BRAIN AWARENESS WEEK: LEARNING ABOUT THE VERY ORGAN YOU USE TO LEARN ABOUT THINGS
Everybody has one, even Grammy-winning pop stars. But most us understand very little about our brains, despite the fact that having one is the reason we’re able understand anything at all. And it’s a shame we don’t know more about the organ that’s so central to our identity, says Cecilia Fox, assistant professor of biology at Moravian College. “It’s like living in New York City and never going to the Empire State Building.”
Which is why the Dana Alliance for Brain Initiatives, an organization of neuroscientists, created Brain Awareness Week, March 12-18. The annual event is observed by schools, hospitals, service organizations and other groups in order to raise public awareness of the brain and of advances in brain and spinal cord research. Events held on Moravian’s campus next week will mark the College’s fourth year of participation, says Cecilia, who organized the festivities with Sarah Johnson, assistant professor of psychology. The week’s itinerary includes lectures on mediation, neuroscience, amnesia, and the musical brain. On Tuesday evening (4:30-6:30), the HUB will host Brain Games, small activities and games that spotlight memory and other brain functions. On March 17, Cecilia and students from Moravian and other Lehigh Valley colleges will run a day of kid-friendly brain activities at Allentown’s DaVinci Discovery Center. (Last year’s day at the Discovery Center was highlighted with a photograph of the students in the Dana Institute’s report on Brain Awareness Week 2006.)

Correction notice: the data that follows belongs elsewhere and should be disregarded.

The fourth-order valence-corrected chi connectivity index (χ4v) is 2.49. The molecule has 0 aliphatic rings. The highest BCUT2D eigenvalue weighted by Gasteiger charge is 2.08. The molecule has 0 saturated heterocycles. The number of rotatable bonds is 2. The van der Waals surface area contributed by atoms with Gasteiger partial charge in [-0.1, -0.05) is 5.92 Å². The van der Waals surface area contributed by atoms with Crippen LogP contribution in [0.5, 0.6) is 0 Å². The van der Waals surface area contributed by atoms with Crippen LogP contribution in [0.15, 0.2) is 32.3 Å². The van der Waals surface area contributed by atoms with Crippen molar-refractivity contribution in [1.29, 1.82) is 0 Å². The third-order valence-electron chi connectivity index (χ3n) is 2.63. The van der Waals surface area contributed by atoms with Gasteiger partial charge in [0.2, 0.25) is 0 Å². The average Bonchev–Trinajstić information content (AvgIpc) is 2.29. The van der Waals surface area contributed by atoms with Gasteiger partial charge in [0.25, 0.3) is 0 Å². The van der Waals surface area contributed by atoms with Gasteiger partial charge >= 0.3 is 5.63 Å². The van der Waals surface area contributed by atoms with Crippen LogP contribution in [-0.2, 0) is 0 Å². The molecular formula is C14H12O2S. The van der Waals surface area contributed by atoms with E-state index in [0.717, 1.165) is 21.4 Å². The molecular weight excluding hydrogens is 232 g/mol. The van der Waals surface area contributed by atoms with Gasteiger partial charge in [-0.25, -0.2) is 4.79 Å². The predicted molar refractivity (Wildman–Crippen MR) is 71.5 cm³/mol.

It’s a very exciting time to be interested in the brain, Cecilia says. “Research has just been exploding ever since the ’90s were named the Decade of the Brain.” Study of the brain and central nervous system is no longer a strictly biological field, she adds: “It’s very interdisciplinary these days, involving chemistry, psychology, even philosophy.” And that makes the subject a good fit for Moravian College, which not only encourages interdisciplinary study but offers a neuroscience major with three tracks (cellular biology, behavioral neuroscience, cognitive neuroscience) covering diverse topics. Brain Awareness Week is a chance for the Moravian Community to sample some of the basic science and cutting-edge discoveries that tell us what’s happening in our heads. “I’d love for everyone to learn more about the brain, about what it’s capable of,” says Cecilia. “You can’t help but wonder: how does this three-pound organ make me who I am?”
InCommon is Moravian's internal newsletter, produced every two weeks during the academic year by the public relations office.
Rick Chillot, editor